Many people deal with annoying, unhealthy bleeding gums. Often, conventional dental advice amounts to increasing flossing and brushing. And while that advice may have merit, it may also not detail the entire story.
A new University of Washington study suggests that increasing vitamin C intake could help resolve bleeding gums. The study’s authors believe that we aren’t looking into the real reasons are gums bleed and instead opting to increased brushing.
“When you see your gums bleed, the first thing you should think about is not, I should brush more. You should try to figure out why your gums are bleeding. And vitamin C deficiency is one possible reason,” said the study‘s lead author Philippe Hujoel, a practicing dentist and professor of oral health sciences in the UW School of Dentistry.
Hujoel studied 15 clinical trials throughout six countries in determining his findings. Over 8,000 CDC records of Americans were used in the data pool. The study found that bleeding gums, bleeding in the eye, or retinal hemorrhaging, were linked to low levels of vitamin C. Moreover, the authors found that increasing vitamin C improved the aforementioned conditions.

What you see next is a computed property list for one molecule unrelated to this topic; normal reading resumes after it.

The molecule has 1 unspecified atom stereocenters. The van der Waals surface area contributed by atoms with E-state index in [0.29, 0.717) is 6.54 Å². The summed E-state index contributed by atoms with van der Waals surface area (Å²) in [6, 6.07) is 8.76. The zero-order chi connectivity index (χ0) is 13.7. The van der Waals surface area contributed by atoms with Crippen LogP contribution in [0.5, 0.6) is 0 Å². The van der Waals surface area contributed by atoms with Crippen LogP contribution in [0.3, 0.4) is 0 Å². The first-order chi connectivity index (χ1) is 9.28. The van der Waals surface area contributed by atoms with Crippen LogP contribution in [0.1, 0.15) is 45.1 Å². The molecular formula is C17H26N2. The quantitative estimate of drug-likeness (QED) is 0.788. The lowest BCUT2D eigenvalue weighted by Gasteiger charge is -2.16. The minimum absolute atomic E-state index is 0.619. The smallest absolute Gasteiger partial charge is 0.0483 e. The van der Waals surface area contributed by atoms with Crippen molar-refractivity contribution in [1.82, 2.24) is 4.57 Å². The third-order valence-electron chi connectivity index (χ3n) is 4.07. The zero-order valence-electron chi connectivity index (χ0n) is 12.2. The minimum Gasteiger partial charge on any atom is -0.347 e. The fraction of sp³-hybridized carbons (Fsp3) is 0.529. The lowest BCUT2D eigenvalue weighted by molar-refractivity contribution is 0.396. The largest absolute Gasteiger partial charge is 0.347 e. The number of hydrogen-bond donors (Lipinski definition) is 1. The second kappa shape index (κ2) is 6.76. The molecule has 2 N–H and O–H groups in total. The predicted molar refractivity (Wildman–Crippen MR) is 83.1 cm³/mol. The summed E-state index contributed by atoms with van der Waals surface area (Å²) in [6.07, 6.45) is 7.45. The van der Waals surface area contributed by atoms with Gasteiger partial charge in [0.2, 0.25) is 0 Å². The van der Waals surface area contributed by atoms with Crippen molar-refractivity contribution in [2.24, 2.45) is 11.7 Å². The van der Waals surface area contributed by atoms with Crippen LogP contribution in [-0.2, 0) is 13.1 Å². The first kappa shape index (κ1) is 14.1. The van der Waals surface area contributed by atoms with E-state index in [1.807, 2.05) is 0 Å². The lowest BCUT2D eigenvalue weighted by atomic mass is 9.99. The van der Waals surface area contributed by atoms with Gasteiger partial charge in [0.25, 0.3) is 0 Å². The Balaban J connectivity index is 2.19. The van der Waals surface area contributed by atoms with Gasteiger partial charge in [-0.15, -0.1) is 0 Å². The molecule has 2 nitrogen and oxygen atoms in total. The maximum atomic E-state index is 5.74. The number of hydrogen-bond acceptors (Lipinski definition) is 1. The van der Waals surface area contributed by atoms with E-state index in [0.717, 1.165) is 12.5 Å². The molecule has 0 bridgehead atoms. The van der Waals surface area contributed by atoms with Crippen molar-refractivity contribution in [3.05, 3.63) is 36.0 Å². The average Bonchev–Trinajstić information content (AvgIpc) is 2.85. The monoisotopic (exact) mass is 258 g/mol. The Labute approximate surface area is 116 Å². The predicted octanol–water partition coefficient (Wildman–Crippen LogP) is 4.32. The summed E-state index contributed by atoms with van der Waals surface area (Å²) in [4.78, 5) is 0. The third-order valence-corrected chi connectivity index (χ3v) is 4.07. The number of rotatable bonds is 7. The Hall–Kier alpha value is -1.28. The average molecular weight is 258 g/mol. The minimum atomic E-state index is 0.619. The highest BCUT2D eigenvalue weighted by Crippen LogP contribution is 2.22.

Hujoel says that the results may show that bleeding gums and retinal bleeding are microvascular system problems. He suggest that people eat more high vitamin C natural foods that amount to 100 to 200 milligrams of vitamin C a day. He also warned that people on specialized diets, particularly low-carb, pay special attention.
“Vitamin C-rich fruits such as kiwis or oranges are rich in sugar and thus typically eliminated from a low-carb diet.”
Hujoel doesn’t mention whether or not vitamin C supplements are a good idea.
This isn’t the first time that vitamin C deficiency and bleeding gums have been linked. Two studies co-authored by former dean of the UW School of Dentistry Paul Robertson (published in 1986 and 1991) showed gum bleeding as a an indication for low vitamin C levels.
Over the years, the findings have somehow lost their luster.
“There was a time in the past when gingival bleeding was more generally considered to be a potential marker for a lack of vitamin C. But over time, that’s been drowned out or marginalized by this overattention to treating the symptom of bleeding with brushing or flossing, rather than treating the cause,” Hujoel said.
Author: Jim SatneyPrepForThat’s Editor and lead writer for political, survival, and weather categories.
Please visit the CDC website for the most up-to-date COVID-19 information.
*As an Amazon Associate I earn from qualifying purchases